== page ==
Other areas of this comprehensive site highlight mixed-race books, celebrities, events, film, art, icons, music, news, parenting resources, and poetry. Enjoy!

Sunday, November 20, 2005

Beyond FEATURES: Reading, Writing, and Racism

Prejudice is in the local news again here in Denver. A student government leader and member of the Black Student Alliance at the University of Colorado (CU) at Boulder received an anonymous, abusive e-mail last week that not only insulted her but threatened her life if she ever opted to run for student government again. Denver Post columnist Diane Carman refused to let the story fade with the week’s headlines. Her Friday column, “Standing Up Forces Racists to Back Down,” included a distressing list of recent racially-motivated incidents:

“We seem to be in the throes of a resurgence of racial, ethnic and sexual harassment in Colorado and across the country,” Carman lamented. “At CU, participants in the annual Big 12 Conference on Black Student Government in February were greeted with racist graffiti and racial epithets yelled from dormitory windows. Then in June, Andrew Sterling, an African-American student, had his jaw broken by a guy who allegedly jumped out of a passing van, called him names and beat him up.

“In March, a 13-year-old boy harassed a black student at Ken Caryl Middle School with racial slurs. Racial slurs were hurled at Battle Mountain High School football players during a game with Steamboat Springs last year. Insults were directed at black college students on a field trip to Cortez by people who waved a Confederate flag from their car and swerved maniacally as if trying to hit them. And on and on.”

Carman noted that “the problem of increasingly virulent hate speech was a common theme at the recent conference of the National Association of Universities and Colleges.”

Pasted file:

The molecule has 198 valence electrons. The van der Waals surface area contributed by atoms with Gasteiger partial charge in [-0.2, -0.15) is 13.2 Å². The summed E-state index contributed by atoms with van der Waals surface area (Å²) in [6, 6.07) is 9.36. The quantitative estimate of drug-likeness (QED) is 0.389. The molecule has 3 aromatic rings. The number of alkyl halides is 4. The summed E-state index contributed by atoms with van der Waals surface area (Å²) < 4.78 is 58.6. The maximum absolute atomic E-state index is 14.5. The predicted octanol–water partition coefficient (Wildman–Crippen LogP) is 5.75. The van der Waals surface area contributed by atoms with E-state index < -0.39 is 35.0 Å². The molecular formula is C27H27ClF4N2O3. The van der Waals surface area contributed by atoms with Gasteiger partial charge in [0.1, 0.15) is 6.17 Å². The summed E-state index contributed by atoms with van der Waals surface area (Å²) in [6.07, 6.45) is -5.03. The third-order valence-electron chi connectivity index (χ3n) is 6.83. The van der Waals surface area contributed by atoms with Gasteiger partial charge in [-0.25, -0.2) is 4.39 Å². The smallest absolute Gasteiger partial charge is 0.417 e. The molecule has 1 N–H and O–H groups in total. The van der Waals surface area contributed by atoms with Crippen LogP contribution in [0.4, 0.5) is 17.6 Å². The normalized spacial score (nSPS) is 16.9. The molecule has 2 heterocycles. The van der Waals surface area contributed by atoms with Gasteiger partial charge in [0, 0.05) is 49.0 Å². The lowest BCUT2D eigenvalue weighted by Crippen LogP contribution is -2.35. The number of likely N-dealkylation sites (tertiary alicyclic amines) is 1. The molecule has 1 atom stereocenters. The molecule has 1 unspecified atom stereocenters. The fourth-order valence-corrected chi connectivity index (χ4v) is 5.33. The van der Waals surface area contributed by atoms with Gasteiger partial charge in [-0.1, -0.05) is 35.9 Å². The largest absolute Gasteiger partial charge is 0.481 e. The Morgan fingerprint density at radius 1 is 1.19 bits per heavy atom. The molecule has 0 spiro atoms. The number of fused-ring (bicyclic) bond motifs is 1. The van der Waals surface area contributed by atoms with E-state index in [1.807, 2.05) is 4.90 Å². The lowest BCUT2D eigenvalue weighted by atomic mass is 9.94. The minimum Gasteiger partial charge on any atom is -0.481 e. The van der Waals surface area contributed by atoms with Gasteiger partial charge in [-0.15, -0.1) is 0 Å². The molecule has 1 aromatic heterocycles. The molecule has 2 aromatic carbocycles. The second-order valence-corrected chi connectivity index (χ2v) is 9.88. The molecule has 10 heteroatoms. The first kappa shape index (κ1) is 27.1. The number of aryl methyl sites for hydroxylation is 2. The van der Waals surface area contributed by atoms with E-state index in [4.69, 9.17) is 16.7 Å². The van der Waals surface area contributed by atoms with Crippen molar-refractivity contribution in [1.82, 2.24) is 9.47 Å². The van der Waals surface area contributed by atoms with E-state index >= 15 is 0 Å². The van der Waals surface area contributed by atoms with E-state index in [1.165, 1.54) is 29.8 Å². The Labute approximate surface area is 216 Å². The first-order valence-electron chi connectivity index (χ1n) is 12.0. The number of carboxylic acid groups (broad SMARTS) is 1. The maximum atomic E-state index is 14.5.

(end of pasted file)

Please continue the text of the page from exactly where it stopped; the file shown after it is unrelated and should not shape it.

“Blame it on a nation divided,” she said, “on the convenience and anonymity of the Internet, the unbridled hostility fostered on talk radio, and the shameless, covert smear campaigns that are revered as genius in modern politics. Take your pick. It’s all of those things and more.”

Yet some people insist racism is a thing of the past. At the rate we’re going, I doubt it ever will be.

Wednesday, November 16, 2005

Beyond FUN: Alaafia Kids

Meet Jeanne Yacoubou, her husband, Malik, and their three children Amira, Latif, and Jamil. Malik and Jeanne met in Benin, Africa, when Jeanne worked there as a Peace Corps volunteer. They now live in Baltimore, where Jeanne founded Alaafia Kids “as a way to raise awareness of the experiences of different kinds of Americans and design products with them in mind.”

Jeanne Yacoubou’s inspiration to create her company was sparked by yet another playground instance of discrimination among children. When her daughter was three, other children refused to play with her. Jeanne spoke with an African-American mom whose child had suffered a similar experience. “So I thought I needed to act,” the teacher with multiple masters degrees states simply. “I did a little research and discovered some incredible statistics: 1 out of every 25 marriages in the United States alone is mixed! 7.2 million Americans indicated on the 2000 census that they were ‘mixed.’” Yacoubou adds that “a major goal of Alaafia Kids is to raise awareness and acceptance of interracial people (namely, children), in American society.”

Check out Alaafia Kids not only for handmade dolls, African clothes for children, and educational products, but for a unique collection of thoughtful reviews on interracial and multicultural titles for children and adults. Not only does Yacoubou cheer, “Viva, multiculturalism!”—Alaafia Kids celebrates it.

Monday, November 14, 2005

Beyond FACTS: Black Looks Blog

It’s tempting for those of us so far from the riots in France to turn away and choose to ignore them and all their complexities. If you’re concerned about the true causes of these riots and their potential ramifications, check out Black Looks for a comprehensive break-down of the events that led up to the riots and the prejudice and humiliation so many people in Europe continue to endure because of their race or class or family history. Sobering for a Monday morning, critical for complete understanding.